‘Our mission to decarbonise heavy-duty transport in the UK has reached a major milestone with the help of the APC grant,’ said HVS CEO, Jawad Khursheed. ‘We have successfully produced our first driving fuel-cell technology demonstrator vehicle and are on track to deliver the UK’s first-to-market hydrogen fuel-cell-powered HGV.’
The UK government aims to ban sales of new non-zero emission HGVs by 2040, and Khursheed added that the company has experienced rapid growth since its launch. He believes that the technology has the potential to play a vital role in supporting emission-reduction targets.
While this could be true for the heavy-transport sector, fuel-cell technology has struggled to take off in the passenger-car market. As a gas, hydrogen is difficult to handle, and many still consider EV batteries to be superior to fuel cells. The small number of hydrogen fuel stations and relatively high technology costs make a large-volume market launch, particularly for passenger cars, less appealing.
But others argue that hydrogen remains a versatile energy source, with premium carmaker BMW kicking off small-series production of its iX5 Hydrogen model in Germany.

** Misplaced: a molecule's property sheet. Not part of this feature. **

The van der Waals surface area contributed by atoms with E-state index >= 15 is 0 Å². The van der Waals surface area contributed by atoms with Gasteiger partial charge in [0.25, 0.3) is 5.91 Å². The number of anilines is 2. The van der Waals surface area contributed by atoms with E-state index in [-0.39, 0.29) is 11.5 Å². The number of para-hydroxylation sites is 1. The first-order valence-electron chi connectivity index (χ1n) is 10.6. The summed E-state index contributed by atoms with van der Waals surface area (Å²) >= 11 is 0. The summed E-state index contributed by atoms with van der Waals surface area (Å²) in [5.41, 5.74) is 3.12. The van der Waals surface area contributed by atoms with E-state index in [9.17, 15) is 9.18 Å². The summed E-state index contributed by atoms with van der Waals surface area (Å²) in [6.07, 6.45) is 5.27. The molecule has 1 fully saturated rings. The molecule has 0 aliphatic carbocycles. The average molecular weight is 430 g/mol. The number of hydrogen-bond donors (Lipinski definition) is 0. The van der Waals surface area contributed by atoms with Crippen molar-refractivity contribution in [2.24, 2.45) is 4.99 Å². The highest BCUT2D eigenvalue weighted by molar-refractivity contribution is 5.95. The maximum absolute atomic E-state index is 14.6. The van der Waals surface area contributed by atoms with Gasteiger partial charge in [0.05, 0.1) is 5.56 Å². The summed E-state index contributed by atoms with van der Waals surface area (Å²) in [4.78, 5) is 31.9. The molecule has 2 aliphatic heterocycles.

‘We are certain that hydrogen is set to gain significantly in importance for individual mobility and therefore consider a mixture of battery and fuel-cell electric-drive systems to be a sensible approach in the long term,’ commented Frank Weber, member of the board of management of BMW responsible for development.
Similarly, Davies believes that fuel-cell technology is developing quickly, and as production scales up, costs will reduce. ‘The use of hydrogen for passenger cars in the future will likely be determined by the availability of the fuelling infrastructure,’ he said. Davies also acknowledged a general complaint about hydrogen production harming the environment, based on a process of cracking methane gas.
‘However, as production scales, it is almost certain that a significant proportion of the scaling will be from electrolysis-based production, cracking water, in which case hydrogen will be as green as the electricity used to create it, exactly the same situation as battery electricity. It can only be a good thing to have diverse green energy-storage technologies available,’ Davies added.